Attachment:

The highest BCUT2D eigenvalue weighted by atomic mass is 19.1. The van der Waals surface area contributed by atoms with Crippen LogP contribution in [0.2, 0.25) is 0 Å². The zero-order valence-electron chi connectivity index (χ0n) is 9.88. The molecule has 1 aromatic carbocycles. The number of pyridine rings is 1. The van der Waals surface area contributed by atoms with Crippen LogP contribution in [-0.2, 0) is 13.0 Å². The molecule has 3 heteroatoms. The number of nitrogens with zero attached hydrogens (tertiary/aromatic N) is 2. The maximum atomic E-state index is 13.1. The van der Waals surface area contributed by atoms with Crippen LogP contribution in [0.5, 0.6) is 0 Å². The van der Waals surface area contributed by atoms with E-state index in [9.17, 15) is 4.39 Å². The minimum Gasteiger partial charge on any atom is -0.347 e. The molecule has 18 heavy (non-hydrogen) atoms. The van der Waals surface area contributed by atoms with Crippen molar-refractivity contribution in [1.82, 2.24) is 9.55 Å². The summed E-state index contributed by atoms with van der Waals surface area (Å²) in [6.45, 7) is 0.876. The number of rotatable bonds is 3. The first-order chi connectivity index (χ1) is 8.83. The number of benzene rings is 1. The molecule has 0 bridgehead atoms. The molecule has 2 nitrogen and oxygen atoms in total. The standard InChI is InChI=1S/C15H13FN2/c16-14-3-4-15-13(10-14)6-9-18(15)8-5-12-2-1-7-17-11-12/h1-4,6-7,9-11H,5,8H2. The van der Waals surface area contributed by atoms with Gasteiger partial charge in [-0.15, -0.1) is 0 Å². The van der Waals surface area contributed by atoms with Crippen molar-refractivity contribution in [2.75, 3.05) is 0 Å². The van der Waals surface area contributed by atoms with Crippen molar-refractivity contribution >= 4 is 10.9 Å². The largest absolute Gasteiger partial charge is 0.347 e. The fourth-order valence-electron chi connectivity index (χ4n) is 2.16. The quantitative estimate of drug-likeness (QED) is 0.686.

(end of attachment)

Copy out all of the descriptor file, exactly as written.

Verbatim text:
The highest BCUT2D eigenvalue weighted by atomic mass is 19.1. The van der Waals surface area contributed by atoms with Crippen LogP contribution in [0.2, 0.25) is 0 Å². The zero-order valence-electron chi connectivity index (χ0n) is 9.88. The molecule has 1 aromatic carbocycles. The number of pyridine rings is 1. The van der Waals surface area contributed by atoms with Crippen LogP contribution in [-0.2, 0) is 13.0 Å². The molecule has 3 heteroatoms. The number of nitrogens with zero attached hydrogens (tertiary/aromatic N) is 2. The maximum atomic E-state index is 13.1. The van der Waals surface area contributed by atoms with Crippen LogP contribution in [0.5, 0.6) is 0 Å². The van der Waals surface area contributed by atoms with E-state index in [9.17, 15) is 4.39 Å². The minimum Gasteiger partial charge on any atom is -0.347 e. The molecule has 18 heavy (non-hydrogen) atoms. The van der Waals surface area contributed by atoms with Crippen molar-refractivity contribution in [1.82, 2.24) is 9.55 Å². The summed E-state index contributed by atoms with van der Waals surface area (Å²) in [6.45, 7) is 0.876. The number of rotatable bonds is 3. The first-order chi connectivity index (χ1) is 8.83. The number of benzene rings is 1. The molecule has 0 bridgehead atoms. The molecule has 2 nitrogen and oxygen atoms in total. The standard InChI is InChI=1S/C15H13FN2/c16-14-3-4-15-13(10-14)6-9-18(15)8-5-12-2-1-7-17-11-12/h1-4,6-7,9-11H,5,8H2. The van der Waals surface area contributed by atoms with Gasteiger partial charge in [-0.15, -0.1) is 0 Å². The van der Waals surface area contributed by atoms with Crippen molar-refractivity contribution in [2.75, 3.05) is 0 Å². The van der Waals surface area contributed by atoms with Crippen molar-refractivity contribution >= 4 is 10.9 Å². The largest absolute Gasteiger partial charge is 0.347 e. The fourth-order valence-electron chi connectivity index (χ4n) is 2.16. The quantitative estimate of drug-likeness (QED) is 0.686.